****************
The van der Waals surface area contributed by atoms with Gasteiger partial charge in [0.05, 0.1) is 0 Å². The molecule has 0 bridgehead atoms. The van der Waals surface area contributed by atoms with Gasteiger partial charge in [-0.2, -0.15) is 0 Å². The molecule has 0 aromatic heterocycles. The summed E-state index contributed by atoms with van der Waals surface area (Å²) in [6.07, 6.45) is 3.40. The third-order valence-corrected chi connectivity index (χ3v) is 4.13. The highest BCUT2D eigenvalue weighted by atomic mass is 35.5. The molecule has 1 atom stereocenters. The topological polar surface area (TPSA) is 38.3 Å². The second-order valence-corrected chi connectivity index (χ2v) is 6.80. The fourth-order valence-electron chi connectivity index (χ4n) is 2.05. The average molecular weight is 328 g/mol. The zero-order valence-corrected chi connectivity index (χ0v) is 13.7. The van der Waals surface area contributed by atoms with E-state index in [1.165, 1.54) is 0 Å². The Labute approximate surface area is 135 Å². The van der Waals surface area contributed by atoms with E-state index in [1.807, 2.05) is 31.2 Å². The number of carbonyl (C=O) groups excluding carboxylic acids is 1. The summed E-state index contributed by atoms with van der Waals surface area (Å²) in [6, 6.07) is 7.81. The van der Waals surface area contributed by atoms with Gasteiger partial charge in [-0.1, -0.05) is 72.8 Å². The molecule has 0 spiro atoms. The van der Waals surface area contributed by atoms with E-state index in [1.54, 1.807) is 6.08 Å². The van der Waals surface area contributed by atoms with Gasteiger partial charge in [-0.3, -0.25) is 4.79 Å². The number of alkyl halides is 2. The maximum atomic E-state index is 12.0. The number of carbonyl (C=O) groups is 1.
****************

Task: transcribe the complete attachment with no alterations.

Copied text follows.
The van der Waals surface area contributed by atoms with Gasteiger partial charge in [0.05, 0.1) is 0 Å². The molecule has 0 bridgehead atoms. The van der Waals surface area contributed by atoms with Gasteiger partial charge in [-0.2, -0.15) is 0 Å². The molecule has 0 aromatic heterocycles. The summed E-state index contributed by atoms with van der Waals surface area (Å²) in [6.07, 6.45) is 3.40. The third-order valence-corrected chi connectivity index (χ3v) is 4.13. The highest BCUT2D eigenvalue weighted by atomic mass is 35.5. The molecule has 1 atom stereocenters. The topological polar surface area (TPSA) is 38.3 Å². The second-order valence-corrected chi connectivity index (χ2v) is 6.80. The fourth-order valence-electron chi connectivity index (χ4n) is 2.05. The average molecular weight is 328 g/mol. The zero-order valence-corrected chi connectivity index (χ0v) is 13.7. The van der Waals surface area contributed by atoms with E-state index in [1.165, 1.54) is 0 Å². The Labute approximate surface area is 135 Å². The van der Waals surface area contributed by atoms with E-state index in [1.807, 2.05) is 31.2 Å². The number of carbonyl (C=O) groups excluding carboxylic acids is 1. The summed E-state index contributed by atoms with van der Waals surface area (Å²) in [6, 6.07) is 7.81. The van der Waals surface area contributed by atoms with Gasteiger partial charge in [-0.1, -0.05) is 72.8 Å². The molecule has 0 spiro atoms. The van der Waals surface area contributed by atoms with E-state index in [1.54, 1.807) is 6.08 Å². The van der Waals surface area contributed by atoms with Gasteiger partial charge in [-0.3, -0.25) is 4.79 Å². The number of alkyl halides is 2. The maximum atomic E-state index is 12.0. The number of carbonyl (C=O) groups is 1.